A new study by researchers at Dana-Farber Cancer Institute, Brigham and Women’s Hospital, and the Broad Institute of MIT and Harvard has revealed the “genetic travelogue” of a cancer that evolves across multiple different tissues. The research may provide insights into how other cancers develop, particularly those involving blood or lymph cells that travel the bloodstream to all corners of the body.

The findings are published in Nature in an article titled, “Ultraviolet radiation shapes dendritic cell leukemia transformation in the skin.”

“Tumors most often arise from progression of precursor clones within a single anatomical niche,” wrote the researchers. “In the bone marrow, clonal progenitors can undergo malignant transformation to acute leukemia, or differentiate into immune cells that contribute to disease pathology in peripheral tissues. Outside the marrow, these clones are potentially exposed to a variety of tissue-specific mutational processes, although the consequences of this are unclear. Here we investigate the development of blastic plasmacytoid dendritic cell neoplasm (BPDCN)—an unusual form of acute leukemia that often presents with malignant cells isolated to the skin. Using tumor phylogenomics and single-cell transcriptomics with genotyping, we find that BPDCN arises from clonal (premalignant) hematopoietic precursors in the bone marrow.”

“The cells within our body live in very different environments depending on which organ or tissue they’re in,” said study co-senior author Andrew Lane, MD, PhD, director of the BPDCN Center at Dana-Farber. “In this study, we demonstrate how exposure to more than one of these environments can shape the evolution of premalignant cells to tumor cells.

“The results add to our understanding of the development of BPDCN, which is critical to devising new and better treatments for the disease,” he continued. “They may also be applicable to any cancer that evolves in more than one site—and potentially to how cancers change after they’ve metastasized to other parts of the body.”

“At the time patients first come to medical attention, about half of them have tumors of leukemia cells in their skin, but when we examine their bone marrow, blood, or lymph nodes—where we’d expect to find leukemia cells—we don’t see anything abnormal,” said Lane. “The other half have skin tumors as well as leukemia cells in the more traditional places.”

The symptoms of the first group of patients are puzzling because, according to the model of how leukemia progresses, cancerous cells first appear in the bone marrow, then travel via the blood to other parts of the body, including the skin. The fact that these patients had skin lesions but, apparently, normal marrow defied that model.

The researchers sought to solve the mystery by collecting samples of bone marrow and skin tumors from 16 patients, including those whose bone marrow looked normal, and analyzing the cells for genetic mutations.

In patients whose only sign of disease was in the skin, researchers found that the ostensibly normal bone marrow cells had mutations that matched some of the mutations of the leukemia cells in the skin. This suggests that BPDCN begins in the bone marrow as a condition called clonal hematopoiesis (CH) and shows up in the skin as leukemia cells with additional mutations.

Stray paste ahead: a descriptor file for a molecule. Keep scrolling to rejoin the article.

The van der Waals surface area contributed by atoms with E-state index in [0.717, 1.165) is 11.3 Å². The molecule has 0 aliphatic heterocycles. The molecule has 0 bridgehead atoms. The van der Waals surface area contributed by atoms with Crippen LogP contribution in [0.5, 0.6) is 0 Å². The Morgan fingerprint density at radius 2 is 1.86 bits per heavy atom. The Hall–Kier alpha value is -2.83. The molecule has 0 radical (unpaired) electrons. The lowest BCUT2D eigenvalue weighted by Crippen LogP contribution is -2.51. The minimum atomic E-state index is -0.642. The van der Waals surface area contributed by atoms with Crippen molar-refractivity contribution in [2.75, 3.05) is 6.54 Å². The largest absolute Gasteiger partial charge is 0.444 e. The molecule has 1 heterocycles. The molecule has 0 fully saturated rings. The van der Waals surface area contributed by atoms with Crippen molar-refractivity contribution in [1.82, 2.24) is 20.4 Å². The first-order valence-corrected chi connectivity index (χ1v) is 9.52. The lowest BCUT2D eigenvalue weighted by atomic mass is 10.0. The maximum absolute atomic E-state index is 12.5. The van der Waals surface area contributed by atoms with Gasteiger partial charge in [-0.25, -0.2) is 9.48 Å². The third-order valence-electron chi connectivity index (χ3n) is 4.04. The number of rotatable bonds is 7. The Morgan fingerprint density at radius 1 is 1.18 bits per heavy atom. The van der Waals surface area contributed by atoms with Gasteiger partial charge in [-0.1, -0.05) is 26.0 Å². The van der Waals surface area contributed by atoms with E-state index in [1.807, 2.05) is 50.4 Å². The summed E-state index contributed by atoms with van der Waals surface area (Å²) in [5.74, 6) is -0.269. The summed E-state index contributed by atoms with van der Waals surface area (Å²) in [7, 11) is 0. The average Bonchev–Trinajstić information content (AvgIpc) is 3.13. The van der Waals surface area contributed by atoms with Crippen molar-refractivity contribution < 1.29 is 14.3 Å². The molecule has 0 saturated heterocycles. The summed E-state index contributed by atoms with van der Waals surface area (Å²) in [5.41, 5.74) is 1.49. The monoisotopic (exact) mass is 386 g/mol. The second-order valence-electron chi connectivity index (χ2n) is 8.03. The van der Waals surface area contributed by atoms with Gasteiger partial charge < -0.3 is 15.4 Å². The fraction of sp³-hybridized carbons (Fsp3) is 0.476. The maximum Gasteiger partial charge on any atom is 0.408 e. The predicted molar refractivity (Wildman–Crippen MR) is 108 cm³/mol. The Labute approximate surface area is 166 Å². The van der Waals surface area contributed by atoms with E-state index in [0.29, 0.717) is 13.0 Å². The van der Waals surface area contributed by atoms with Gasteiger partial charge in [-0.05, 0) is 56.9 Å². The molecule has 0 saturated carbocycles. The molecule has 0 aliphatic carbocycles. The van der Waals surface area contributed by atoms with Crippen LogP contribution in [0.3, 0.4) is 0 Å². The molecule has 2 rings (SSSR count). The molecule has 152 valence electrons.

The researchers sequenced the DNA and RNA in individual cells.

“We wanted to determine which cells in the bone marrow and blood are acquiring these initial mutations, and which cells are accruing the mutations we see in the skin leukemia tumors,” Lane explained.

The researchers developed a new technological approach they called eXpressed Variant sequencing (XV-seq) that integrates two powerful forms of genetic analysis, single-cell gene expression and genotyping.

“We needed a high-resolution view into how these tumors were evolving so that we could see which mutations arose early in disease, which ones appeared later, and in which cells,” said study co-senior author Peter van Galen, PhD, of Brigham and Women’s Hospital and the Broad. “XV-seq allowed us to precisely identify mutation-carrying cells and pinpoint rare circulating malignant cells that standard clinical approaches couldn’t see.”

They found that all the patients had blood and bone marrow cells with early CH mutations. They then identified the culprit for the added mutations in the skin leukemias: ultraviolet rays in sunlight.

“We found that in the tumors in the skin—and in leukemia tissue from blood and bone marrow—the leukemia cells had mutations caused by ultraviolet [UV] radiation,” Lane remarked. (Scientists have mapped the specific patterns of gene mutations produced by UV light.) “In some patients, a single CH cell in the bloodstream had to have been exposed to ultraviolet radiation—and picked up additional mutations—before it could become a leukemia cell.”

The researchers then enlisted dermatological researchers to determine where patients’ skin lesions first formed. “We found that almost all of them occurred in sun-exposed areas,” Lane related. “In other types of leukemia that can invade the skin, the lesions are randomly distributed across the skin. Our findings strongly suggest that skin exposure to UV rays, and the resulting genetic mutations, are part of the process of this disease.”

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